If a power level of 0.5 W is not needed, the ADL5320 can be used as an alternative driver amplifier for the 433.92 MHz ISM band. Compared to the ADL5324, this device offers slightly higher gain and lower noise figure at the cost of having lower OIP3. The saturated output level of the ADL5320 is only around 250 mW.
The ADT6402 can also be used as the temperature switch; this part is pin-compatible and shares the same specifications with the ADT6401, but has an active low output. An inverting buffer is required when using the ADT6402.
Analog Devices also offers similar amplifier designs for transmitting in the 915 MHz and 2.45 GHz ISM bands. For more information, refer to the CN0522 and CN0417 circuit notes.
CIRCUIT EVALUATION AND TEST
This section covers the setup and procedure for testing the S-parameters and phase noise of the CN0551. For complete details, refer to the EVAL-CN0551-EBZ User Guide.
The following equipment are used for conducting the tests:
► CN0551 Circuit Evaluation Board (EVAL-CN0551-EBZ)
► Keysight® E5061B vector network analyzer
► Rohde & Schwarz® SMA100A signal generator
► Rohde & Schwarz FSUP signal analyzer
► 20 dB attenuator, which is optional for input protection of the
► 5 V; ≥0.5 A ac/dc power adapter with microUSB cable
► SMA cables
SETUP AND TEST
Figure 13 illustrates the proper port connection of the CN0551 to the vector network analyzer. To measure the S-Parameters, follow below procedure:
1. Configure the sweep range and frequency step size of the vector network analyzer. The start and stop frequencies should be set to 433 MHz to 435 MHz, respectively. The frequency step size of the sweep should be set to 10 kHz.
2. Perform a full 2-port calibration of the vector network analyzer using a calibration kit. Note that the RF input of the EVALCN0551-EBZ can be connected directly to a test port, so only one measurement cable is needed for the test setup.
3. Power up the EVAL-CN0551-EBZ using the 5 V power adapter and a micro USB cable.
4. Connect the EVAL-CN0551-EBZ across the test ports of the vector network analyzer using the calibrated test setup.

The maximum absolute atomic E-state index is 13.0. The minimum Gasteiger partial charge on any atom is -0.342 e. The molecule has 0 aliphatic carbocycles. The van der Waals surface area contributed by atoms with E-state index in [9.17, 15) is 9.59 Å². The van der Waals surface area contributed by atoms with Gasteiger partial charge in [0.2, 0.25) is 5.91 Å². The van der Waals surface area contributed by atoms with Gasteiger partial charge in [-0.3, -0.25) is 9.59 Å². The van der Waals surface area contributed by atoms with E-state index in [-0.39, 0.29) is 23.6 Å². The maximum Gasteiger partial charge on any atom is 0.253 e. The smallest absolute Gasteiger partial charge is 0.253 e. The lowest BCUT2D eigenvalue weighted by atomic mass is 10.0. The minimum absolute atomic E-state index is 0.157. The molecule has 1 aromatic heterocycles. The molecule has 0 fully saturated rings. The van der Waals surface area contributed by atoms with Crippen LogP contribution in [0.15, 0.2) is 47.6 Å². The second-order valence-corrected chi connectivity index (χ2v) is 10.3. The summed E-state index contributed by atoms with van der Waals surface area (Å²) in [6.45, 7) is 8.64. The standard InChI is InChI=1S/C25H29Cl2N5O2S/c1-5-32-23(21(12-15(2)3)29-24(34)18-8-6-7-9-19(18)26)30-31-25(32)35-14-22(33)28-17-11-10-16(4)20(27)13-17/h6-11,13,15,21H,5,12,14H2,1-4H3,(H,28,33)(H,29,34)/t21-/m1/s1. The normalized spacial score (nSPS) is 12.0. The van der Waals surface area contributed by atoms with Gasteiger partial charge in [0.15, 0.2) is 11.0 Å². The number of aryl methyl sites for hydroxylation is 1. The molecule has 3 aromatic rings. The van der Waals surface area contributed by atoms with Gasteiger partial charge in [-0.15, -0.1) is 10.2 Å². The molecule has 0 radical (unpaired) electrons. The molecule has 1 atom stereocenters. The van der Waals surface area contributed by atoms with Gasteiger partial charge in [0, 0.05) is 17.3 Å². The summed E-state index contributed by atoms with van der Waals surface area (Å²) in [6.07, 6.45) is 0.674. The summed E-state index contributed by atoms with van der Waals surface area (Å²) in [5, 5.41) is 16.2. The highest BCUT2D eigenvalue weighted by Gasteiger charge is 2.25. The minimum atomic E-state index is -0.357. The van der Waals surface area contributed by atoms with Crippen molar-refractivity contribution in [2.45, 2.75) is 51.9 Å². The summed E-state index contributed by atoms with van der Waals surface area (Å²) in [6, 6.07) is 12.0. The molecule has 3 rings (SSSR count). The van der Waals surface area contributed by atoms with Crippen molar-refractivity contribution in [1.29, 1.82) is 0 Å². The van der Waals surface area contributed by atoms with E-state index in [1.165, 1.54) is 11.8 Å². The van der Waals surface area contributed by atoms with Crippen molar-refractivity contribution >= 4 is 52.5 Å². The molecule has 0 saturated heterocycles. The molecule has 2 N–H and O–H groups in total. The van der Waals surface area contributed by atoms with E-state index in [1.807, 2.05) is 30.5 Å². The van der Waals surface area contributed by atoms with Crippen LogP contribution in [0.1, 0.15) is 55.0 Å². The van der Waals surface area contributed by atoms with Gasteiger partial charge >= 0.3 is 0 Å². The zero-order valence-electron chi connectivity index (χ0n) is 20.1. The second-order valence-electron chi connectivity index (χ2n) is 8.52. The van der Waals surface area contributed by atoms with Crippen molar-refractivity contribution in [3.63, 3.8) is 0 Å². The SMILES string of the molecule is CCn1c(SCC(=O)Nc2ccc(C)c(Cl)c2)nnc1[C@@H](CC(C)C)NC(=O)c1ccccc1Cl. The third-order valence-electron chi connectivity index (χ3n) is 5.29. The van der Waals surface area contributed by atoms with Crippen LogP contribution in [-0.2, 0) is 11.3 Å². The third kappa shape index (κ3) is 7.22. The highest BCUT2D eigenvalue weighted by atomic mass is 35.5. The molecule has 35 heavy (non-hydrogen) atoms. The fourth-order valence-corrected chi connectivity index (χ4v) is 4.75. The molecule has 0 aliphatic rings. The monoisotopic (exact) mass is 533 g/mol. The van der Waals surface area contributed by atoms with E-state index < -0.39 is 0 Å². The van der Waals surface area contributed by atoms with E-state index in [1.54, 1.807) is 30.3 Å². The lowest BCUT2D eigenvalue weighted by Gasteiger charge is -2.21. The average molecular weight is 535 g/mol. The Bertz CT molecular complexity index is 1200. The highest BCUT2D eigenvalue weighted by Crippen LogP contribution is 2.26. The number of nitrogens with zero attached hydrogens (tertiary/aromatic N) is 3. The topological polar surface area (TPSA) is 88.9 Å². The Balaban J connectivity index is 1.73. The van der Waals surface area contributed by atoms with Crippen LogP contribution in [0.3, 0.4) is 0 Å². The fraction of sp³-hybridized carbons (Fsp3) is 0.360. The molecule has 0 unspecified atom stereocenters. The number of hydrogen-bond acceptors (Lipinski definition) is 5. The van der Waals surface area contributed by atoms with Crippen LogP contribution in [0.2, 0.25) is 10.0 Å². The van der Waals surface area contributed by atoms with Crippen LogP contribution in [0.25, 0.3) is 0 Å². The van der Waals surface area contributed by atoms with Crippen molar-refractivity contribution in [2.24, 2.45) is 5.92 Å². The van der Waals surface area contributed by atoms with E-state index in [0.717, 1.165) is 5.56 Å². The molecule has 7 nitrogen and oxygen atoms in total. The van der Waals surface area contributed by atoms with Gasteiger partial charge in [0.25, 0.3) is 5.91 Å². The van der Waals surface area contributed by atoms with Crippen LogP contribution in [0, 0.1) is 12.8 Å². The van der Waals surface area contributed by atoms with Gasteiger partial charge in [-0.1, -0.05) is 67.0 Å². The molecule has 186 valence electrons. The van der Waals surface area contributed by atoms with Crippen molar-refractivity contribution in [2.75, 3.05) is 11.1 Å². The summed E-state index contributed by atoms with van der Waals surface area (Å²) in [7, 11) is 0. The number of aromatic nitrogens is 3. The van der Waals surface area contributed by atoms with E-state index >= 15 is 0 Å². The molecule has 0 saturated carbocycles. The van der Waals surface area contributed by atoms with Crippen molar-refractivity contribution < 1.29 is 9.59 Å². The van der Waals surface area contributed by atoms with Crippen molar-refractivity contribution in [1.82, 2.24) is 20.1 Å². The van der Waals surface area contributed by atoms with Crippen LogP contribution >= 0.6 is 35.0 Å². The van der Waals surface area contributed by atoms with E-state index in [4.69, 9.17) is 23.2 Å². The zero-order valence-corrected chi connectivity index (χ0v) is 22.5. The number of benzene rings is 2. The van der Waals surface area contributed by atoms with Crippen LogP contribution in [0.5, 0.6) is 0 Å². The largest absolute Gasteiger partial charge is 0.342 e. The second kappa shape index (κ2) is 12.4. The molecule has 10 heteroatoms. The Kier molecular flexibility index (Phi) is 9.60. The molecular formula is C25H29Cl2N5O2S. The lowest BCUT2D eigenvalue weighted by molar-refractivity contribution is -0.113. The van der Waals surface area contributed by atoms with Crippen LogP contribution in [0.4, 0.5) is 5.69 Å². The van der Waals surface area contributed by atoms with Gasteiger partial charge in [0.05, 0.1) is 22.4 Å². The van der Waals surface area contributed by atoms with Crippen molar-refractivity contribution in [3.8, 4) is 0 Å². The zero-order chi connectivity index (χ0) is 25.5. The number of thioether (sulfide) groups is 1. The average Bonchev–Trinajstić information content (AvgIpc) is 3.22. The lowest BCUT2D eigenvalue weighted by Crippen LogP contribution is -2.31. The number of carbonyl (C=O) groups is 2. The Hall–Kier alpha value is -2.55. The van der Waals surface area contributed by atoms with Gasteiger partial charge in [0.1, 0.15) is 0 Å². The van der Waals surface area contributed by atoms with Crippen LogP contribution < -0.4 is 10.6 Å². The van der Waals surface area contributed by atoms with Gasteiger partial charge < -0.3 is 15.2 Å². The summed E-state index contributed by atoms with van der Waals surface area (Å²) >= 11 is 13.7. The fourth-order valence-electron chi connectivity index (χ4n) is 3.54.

5. Set the network analyzer to display the traces of the individual S-parameters.
6. Execute the auto scale function on the vector network analyzer.
Adjust the scale afterward, if desired.
Figure 14 shows the proper connection of the CN0551 to the signal source analyzer and signal generator for phase noise testing. To measure the phase noise, follow below procedure:
1. Set the signal source analyzer to measure phase noise and configure its measurement range. The start and stop offsets should be set to 1 kHz and 30 MHz, respectively.
2. Set the signal generator output to a frequency of 433.92 MHz and a level of -10 dBm.
3. Refer to the maximum input level on the signal source analyzer data sheet if the equipment can handle the amplifier output (~25.85 dBm at a -10 dBm input). If necessary, connect an attenuator to the input of the signal source analyzer.
4. Power up the EVAL-CN0551-EBZ using the 5 V power adapter and micro USB cable.
5. Connect the signal generator output to the RF input of the EVAL-CN0551-EBZ.
6. Connect the RF output of the EVAL-CN0551-EBZ to the signal source analyzer.
7. Start a new measurement run on the signal source analyzer.
ESD (electrostatic discharge) sensitive device. Charged devices and circuit boards can discharge without detection. Although this product features patented or proprietary protection circuitry, damage may occur on devices subjected to high energy ESD. Therefore, proper ESD precautions should be taken to avoid performance degradation or loss of functionality.